A third option is that this could be a bad design with a value that pushes some components too hard. such as a Zener diode with a knee voltage value too high to protect a component, (but not so high as to cause total failure), or too small of a resistor to restrict current in one area, causing overheating in another.
My two cents. Actual retail value based on imaginary hypothesis.
  Reply With Quote
Old 25th February 2009, 02:37 PM   #3
diyAudio Member
Join Date: Nov 2003
Location: Louisiana
What are the numbers (value/wattage) on the resistors?

What was the reference (black meter probe) when you measured the voltage across the resistors? If it was not one of the non-bridging speaker terminals, measure the voltage again (on both sides of each resistor).
  Reply With Quote
Old 25th February 2009, 02:49 PM   #4
diyAudio Member
Join Date: Feb 2009
they are 5watt 560ohm resistors

i grounded the black probe to the negative of the battery powering the amp, used the red to probe around..
do i need to use the ground off of a speaker terminal ?
  Reply With Quote
Old 25th February 2009, 02:55 PM   #5
diyAudio Member
Join Date: Nov 2003
Location: Louisiana
For this, it would be better to use a 'non-bridging' speaker terminal.
  Reply With Quote
Old 25th February 2009, 02:59 PM   #6
diyAudio Member
Join Date: Feb 2009

  Reply With Quote
Old 25th February 2009, 03:05 PM   #7
diyAudio Member
Join Date: Nov 2003
Location: Louisiana
No. I wanted the voltage on the resistors. It's probably not important. If one terminal is directly connected to the output of the rectifiers and the other terminal is directly connected to the non-bridging speaker terminal, the resistors are used to quickly drain the rail caps when the amp is switched off.

They're only dissipating ~3.5 watts so they're operating at less than they're power rating. 3.5 watts will produce significant heat but it shouldn't cause any problems (unless the heat is damaging the circuit board).

The fixative often becomes conductive when it turns brown. You should remove all of it that has become discolored.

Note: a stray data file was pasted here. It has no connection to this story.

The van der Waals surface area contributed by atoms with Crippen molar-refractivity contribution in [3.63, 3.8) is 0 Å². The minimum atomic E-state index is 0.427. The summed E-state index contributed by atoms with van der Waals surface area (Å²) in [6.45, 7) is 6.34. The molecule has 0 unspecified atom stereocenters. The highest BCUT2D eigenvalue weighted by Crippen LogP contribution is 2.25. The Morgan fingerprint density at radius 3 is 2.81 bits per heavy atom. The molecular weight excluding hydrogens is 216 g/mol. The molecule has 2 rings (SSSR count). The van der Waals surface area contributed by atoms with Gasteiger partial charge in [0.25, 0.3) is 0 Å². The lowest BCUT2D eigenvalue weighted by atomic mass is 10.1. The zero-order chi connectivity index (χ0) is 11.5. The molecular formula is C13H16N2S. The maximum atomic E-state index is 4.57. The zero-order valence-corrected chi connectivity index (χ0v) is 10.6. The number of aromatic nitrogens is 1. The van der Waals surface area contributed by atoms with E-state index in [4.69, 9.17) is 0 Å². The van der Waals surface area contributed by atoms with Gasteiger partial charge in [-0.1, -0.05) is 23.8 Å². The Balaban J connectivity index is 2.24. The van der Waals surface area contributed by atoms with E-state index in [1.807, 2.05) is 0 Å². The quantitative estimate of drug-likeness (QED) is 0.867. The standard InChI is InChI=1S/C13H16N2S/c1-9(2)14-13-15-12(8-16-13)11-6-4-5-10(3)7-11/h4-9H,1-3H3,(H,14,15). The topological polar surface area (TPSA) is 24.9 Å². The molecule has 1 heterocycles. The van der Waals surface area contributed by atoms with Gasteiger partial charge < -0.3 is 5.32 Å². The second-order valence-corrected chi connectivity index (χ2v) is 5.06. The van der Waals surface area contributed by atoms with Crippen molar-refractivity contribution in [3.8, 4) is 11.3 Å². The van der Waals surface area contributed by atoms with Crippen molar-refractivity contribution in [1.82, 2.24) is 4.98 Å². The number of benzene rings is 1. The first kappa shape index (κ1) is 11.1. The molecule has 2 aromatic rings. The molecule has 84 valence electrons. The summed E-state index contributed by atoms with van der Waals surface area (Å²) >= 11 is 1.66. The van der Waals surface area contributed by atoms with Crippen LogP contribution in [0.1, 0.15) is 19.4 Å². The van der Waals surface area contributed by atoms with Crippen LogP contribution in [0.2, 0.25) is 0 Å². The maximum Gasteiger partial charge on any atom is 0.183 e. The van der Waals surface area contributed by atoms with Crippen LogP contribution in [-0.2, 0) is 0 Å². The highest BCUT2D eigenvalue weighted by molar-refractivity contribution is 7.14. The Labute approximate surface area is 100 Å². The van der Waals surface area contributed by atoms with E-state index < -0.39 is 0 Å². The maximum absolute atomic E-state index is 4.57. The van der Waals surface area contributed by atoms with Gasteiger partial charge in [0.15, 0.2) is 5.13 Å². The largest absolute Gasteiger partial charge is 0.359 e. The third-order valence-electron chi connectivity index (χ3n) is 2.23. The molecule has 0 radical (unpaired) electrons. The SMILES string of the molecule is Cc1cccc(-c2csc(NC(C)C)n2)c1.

Reply With Quote
Old 25th February 2009, 03:15 PM   #8
diyAudio Member
Join Date: Feb 2009
on one side of the 560ohm resistor it reads 44.56volts . the other side is -0.001
the other one reads the same , except it reads -44.56 volts / -0.001

so this one is kinda like the mtx 500d. ? it has parts that are made to run hot on the board?
  Reply With Quote
Old 25th February 2009, 03:19 PM   #9
diyAudio Member
Join Date: Nov 2003
Location: Louisiana
Large resistors are used when power dissipation is high. High power dissipation (with insufficient heatsinking) will produce high temps (which isn't necessarily a problem). From the information you provided, I'd say that this is perfectly normal for this amp.
  Reply With Quote
Old 25th February 2009, 04:08 PM   #10
diyAudio Member
Join Date: Feb 2009
cool....that makes me happy....lol.
  Reply With Quote


Hide this!Advertise here!
Thread Tools Search this Thread
Search this Thread:

Advanced Search

Posting Rules
You may not post new threads
You may not post replies
You may not post attachments
You may not edit your posts

BB code is On
Smilies are On
[IMG] code is On
HTML code is Off
Trackbacks are Off
Pingbacks are Off
Refbacks are Off

Similar Threads
Thread Thread Starter Forum Replies Last Post
Planet Audio Vortex AMP I.D. ?? Scanlines Car Audio 4 15th May 2009 07:47 PM
mtx amp problem [[help!!]] fuzzypinkhat45 Car Audio 3 8th July 2008 05:34 AM
CDM 2/29 Problem HELP! Bassivus Digital Source 29 23rd December 2007 10:00 AM
P3A problem adi81bv Solid State 62 16th August 2007 11:42 AM

New To Site? Need Help?

All times are GMT. The time now is 09:24 AM.

vBulletin Optimisation provided by vB Optimise (Pro) - vBulletin Mods & Addons Copyright © 2017 DragonByte Technologies Ltd.
Copyright 1999-2017 diyAudio

Content Relevant URLs by vBSEO 3.3.2